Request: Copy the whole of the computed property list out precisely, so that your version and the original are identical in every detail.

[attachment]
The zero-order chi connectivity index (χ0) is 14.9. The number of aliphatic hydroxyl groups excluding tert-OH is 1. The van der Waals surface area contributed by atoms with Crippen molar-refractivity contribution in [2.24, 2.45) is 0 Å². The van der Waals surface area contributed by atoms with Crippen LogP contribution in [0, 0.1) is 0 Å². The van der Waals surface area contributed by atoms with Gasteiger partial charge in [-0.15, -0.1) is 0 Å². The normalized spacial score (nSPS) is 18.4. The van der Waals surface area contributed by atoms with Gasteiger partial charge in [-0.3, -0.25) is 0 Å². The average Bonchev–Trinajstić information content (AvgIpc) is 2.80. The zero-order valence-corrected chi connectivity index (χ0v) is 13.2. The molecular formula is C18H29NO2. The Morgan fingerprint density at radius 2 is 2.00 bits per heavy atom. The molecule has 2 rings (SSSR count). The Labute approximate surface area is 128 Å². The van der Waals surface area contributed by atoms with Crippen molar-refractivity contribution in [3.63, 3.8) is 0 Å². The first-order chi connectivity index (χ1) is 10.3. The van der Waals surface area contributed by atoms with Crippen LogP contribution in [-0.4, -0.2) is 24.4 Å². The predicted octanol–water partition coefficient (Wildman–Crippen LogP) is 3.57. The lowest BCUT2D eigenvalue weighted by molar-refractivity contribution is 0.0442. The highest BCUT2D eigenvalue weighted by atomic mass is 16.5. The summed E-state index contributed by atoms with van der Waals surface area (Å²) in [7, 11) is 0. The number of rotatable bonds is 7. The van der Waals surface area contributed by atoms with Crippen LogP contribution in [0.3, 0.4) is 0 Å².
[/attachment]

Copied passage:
The zero-order chi connectivity index (χ0) is 14.9. The number of aliphatic hydroxyl groups excluding tert-OH is 1. The van der Waals surface area contributed by atoms with Crippen molar-refractivity contribution in [2.24, 2.45) is 0 Å². The van der Waals surface area contributed by atoms with Crippen LogP contribution in [0, 0.1) is 0 Å². The van der Waals surface area contributed by atoms with Gasteiger partial charge in [-0.15, -0.1) is 0 Å². The normalized spacial score (nSPS) is 18.4. The van der Waals surface area contributed by atoms with Gasteiger partial charge in [-0.3, -0.25) is 0 Å². The average Bonchev–Trinajstić information content (AvgIpc) is 2.80. The zero-order valence-corrected chi connectivity index (χ0v) is 13.2. The molecular formula is C18H29NO2. The Morgan fingerprint density at radius 2 is 2.00 bits per heavy atom. The molecule has 2 rings (SSSR count). The Labute approximate surface area is 128 Å². The van der Waals surface area contributed by atoms with Crippen molar-refractivity contribution in [3.63, 3.8) is 0 Å². The first-order chi connectivity index (χ1) is 10.3. The van der Waals surface area contributed by atoms with Crippen LogP contribution in [-0.4, -0.2) is 24.4 Å². The predicted octanol–water partition coefficient (Wildman–Crippen LogP) is 3.57. The lowest BCUT2D eigenvalue weighted by molar-refractivity contribution is 0.0442. The highest BCUT2D eigenvalue weighted by atomic mass is 16.5. The summed E-state index contributed by atoms with van der Waals surface area (Å²) in [7, 11) is 0. The number of rotatable bonds is 7. The van der Waals surface area contributed by atoms with Crippen LogP contribution in [0.3, 0.4) is 0 Å².